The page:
asking you is...

I am anot going to

0:24:090:24:15

speculate whether there was an if or

whatever. We need to know how that

0:24:150:24:19

information was transmitted. Was it

put in writing. What it made clear,

0:24:190:24:23

who was told what, when. Until we

have a full investigation it would

0:24:230:24:27

be inappropriate to comment. What is

absolute lie clear, we need to get

0:24:270:24:31

this right for the future. We must

have proper procedures so we deal

0:24:310:24:35

with incidents as and when they

occur. And we deal with them

0:24:350:24:40

prepperly in a way which gets to the

bottom of the issue and deals with

0:24:400:24:43

it properly.

Why should anyone have

confidence the Labour Party will

0:24:430:24:48

treat issues that seriously when,

firstly there's a question whether

0:24:480:24:53

they knew about Kelvin hop kips and

others have been dissuaded from

0:24:530:24:57

making complaints. Knots just Bex

Bailey. Monica Lennon said when she

0:24:570:25:02

was harassed at a party senior

figures in the Labour Party told her

0:25:020:25:07

it was her own fault. It seems as if

there hasn't been a culture within

0:25:070:25:14

Labour to make a complaint.

That's

why we're having a thorough review

0:25:140:25:19

of procedures. We brought in new

procedures in July. We need to

0:25:190:25:24

ensure there's a proper helpline

available. We are appointing an

0:25:240:25:29

independent organisation which will

deal with allegations first-hand so

0:25:290:25:32

nobody has to go to somebody they

think might know other people, be

0:25:320:25:35

friends with other people. They can

go somewhere completely confidential

0:25:350:25:41

and private. These are often things

you can't want to tell your cross

0:25:410:25:45

friends about. We will appoint that

organisation and make sure people

0:25:450:25:49

can go there and access to it is

made widely known. It is very, very

0:25:490:25:54

important when people come into a

job, they know if anything does

0:25:540:25:57

happen, they will be able to

complain. Whether they are ordinary

0:25:570:26:01

party members or working in

Westminster.

Thank you for talking

0:26:010:26:07

to us

0:26:070:26:07

For Thank you for talking to us some

0:26:070:26:09

on the left of politics,

0:26:090:26:11

this weekend wasn't just a chance

0:26:110:26:13

to mark the anniversary

of the failed gunpowder

0:26:130:26:15

plot here in Britain,

but also events in Russia 100 years

0:26:150:26:18

ago, when Bolshevik revolutionaries

led by Lenin seized power

0:26:180:26:20

and ushered in seven

decades of Communist rule.

0:26:200:26:22

For critics, that's something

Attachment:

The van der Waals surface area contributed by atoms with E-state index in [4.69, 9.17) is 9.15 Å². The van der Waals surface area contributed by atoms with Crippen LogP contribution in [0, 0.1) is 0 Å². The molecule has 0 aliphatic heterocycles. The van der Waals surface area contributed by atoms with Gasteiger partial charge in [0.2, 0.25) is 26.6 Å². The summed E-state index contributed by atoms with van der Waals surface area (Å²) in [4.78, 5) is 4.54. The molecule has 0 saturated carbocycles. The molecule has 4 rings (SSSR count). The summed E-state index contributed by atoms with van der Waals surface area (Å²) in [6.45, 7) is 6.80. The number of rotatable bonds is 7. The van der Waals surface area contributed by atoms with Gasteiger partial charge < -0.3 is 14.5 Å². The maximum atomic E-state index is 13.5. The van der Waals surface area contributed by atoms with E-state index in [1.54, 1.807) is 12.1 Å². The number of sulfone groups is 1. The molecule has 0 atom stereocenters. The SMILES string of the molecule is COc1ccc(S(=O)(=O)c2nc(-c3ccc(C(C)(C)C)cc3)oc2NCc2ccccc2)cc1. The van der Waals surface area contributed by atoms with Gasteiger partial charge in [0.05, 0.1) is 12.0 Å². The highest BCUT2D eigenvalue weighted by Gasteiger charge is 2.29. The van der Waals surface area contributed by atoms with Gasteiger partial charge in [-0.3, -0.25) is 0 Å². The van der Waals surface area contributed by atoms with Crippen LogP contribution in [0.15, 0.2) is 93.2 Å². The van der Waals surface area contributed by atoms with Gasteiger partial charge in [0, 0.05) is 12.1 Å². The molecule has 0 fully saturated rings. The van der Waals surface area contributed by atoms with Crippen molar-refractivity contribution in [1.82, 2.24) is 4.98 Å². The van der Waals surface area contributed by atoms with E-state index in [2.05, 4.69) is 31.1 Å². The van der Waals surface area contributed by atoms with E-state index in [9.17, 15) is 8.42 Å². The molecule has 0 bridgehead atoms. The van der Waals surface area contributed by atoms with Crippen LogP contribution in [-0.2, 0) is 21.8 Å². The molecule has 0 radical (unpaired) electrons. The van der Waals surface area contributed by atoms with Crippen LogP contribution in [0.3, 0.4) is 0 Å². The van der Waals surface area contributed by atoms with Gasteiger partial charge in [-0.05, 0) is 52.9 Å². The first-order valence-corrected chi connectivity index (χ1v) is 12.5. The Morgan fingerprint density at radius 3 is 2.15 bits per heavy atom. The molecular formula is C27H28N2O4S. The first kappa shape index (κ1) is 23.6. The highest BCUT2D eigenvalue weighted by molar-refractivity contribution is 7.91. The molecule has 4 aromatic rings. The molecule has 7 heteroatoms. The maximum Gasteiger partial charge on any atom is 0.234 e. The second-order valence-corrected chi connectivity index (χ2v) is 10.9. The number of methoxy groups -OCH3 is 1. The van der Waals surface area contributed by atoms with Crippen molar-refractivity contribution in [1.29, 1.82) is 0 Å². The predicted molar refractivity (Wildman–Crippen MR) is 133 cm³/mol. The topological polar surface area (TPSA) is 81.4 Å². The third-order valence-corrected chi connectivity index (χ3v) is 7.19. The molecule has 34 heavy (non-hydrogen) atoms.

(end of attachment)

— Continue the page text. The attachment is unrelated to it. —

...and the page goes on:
to regret, not celebrate.

0:26:220:26:24

Elizabeth Glinka went to one event

in London to find out more.

0:26:240:26:26

The 7th November 1917.

0:26:300:26:32

Red Guards under the leadership

of Vladimir Lenin begin to occupy

0:26:320:26:36

Government buildings in Petrograd.

0:26:360:26:41

This uprising, known

popularly as Red October

0:26:410:26:44

because of the difference

in the Gregorian calendar,

0:26:440:26:46

was, in fact, a coup.

0:26:460:26:49

The winds of socialist change had

been blowing for some time.

0:26:490:26:53

The Tsars had resisted reform

and millions toiled in a state

0:26:530:26:58

of almost medieval surfdom.

0:26:580:27:01

Then war.

0:27:010:27:04

Nearly two million

Russians would die.

0:27:040:27:09

The revolution had really begun nine

months earlier in February 1917.

0:27:090:27:14

The world's first socialist

republic was declared.

0:27:140:27:20

October, well that

was the Bolsheviks

0:27:200:27:23

asserting their authority.

0:27:230:27:27

A hundred years on, as this

event at the TUC shows,

0:27:290:27:32

there's still plenty of people

who want to remember and even

0:27:320:27:36

celebrate those momentous events.

0:27:360:27:39

Mainly as an event in history,

0:27:390:27:42

this is an example of historical

development in action,

0:27:420:27:45

the ability of people to club

together and be able to affect

0:27:450:27:48

the discourse of history.

0:27:480:27:50

It was people's first attempt at

trying to build socialism.

0:27:500:27:52

Although there were many terrible

things that happened,

0:27:520:27:55

I think we have to try

and draw from experience.

0:27:550:27:57

Jeremy Corbyn's close friend

and adviser, Andrew Murray,

0:27:570:28:00

was chairing the opening session.

0:28:000:28:03

He didn't want to talk to us

but we did manage to speak

0:28:030:28:06

to the daughter of one of the most

famous Communists of all time.

0:28:060:28:12

TRANSLATION:

It's an historic moment

0:28:120:28:15

which opened up possibilities

for further changes

0:28:150:28:18

and allowed other people

to strive for a different world.

0:28:180:28:20

A world, which it seems,

some are still keen to push for.

0:28:200:28:24

We're growing, so there is obviously

a positive reflection.

0:28:240:28:26

There is a lot of negative

propaganda that comes

0:28:260:28:29

from the Cold War period.

0:28:290:28:31

It is harder to talk

to older people maybe.

0:28:310:28:33

But younger people

are quite receptive.

0:28:330:28:35

The events and discussions taking

place here today cover a whole range

0:28:350:28:38

of topics from women's

rights to the Third World

0:28:380:28:41

and the impact on British socialism.

0:28:410:28:43

But there's much less discussion

of the Russian Civil War,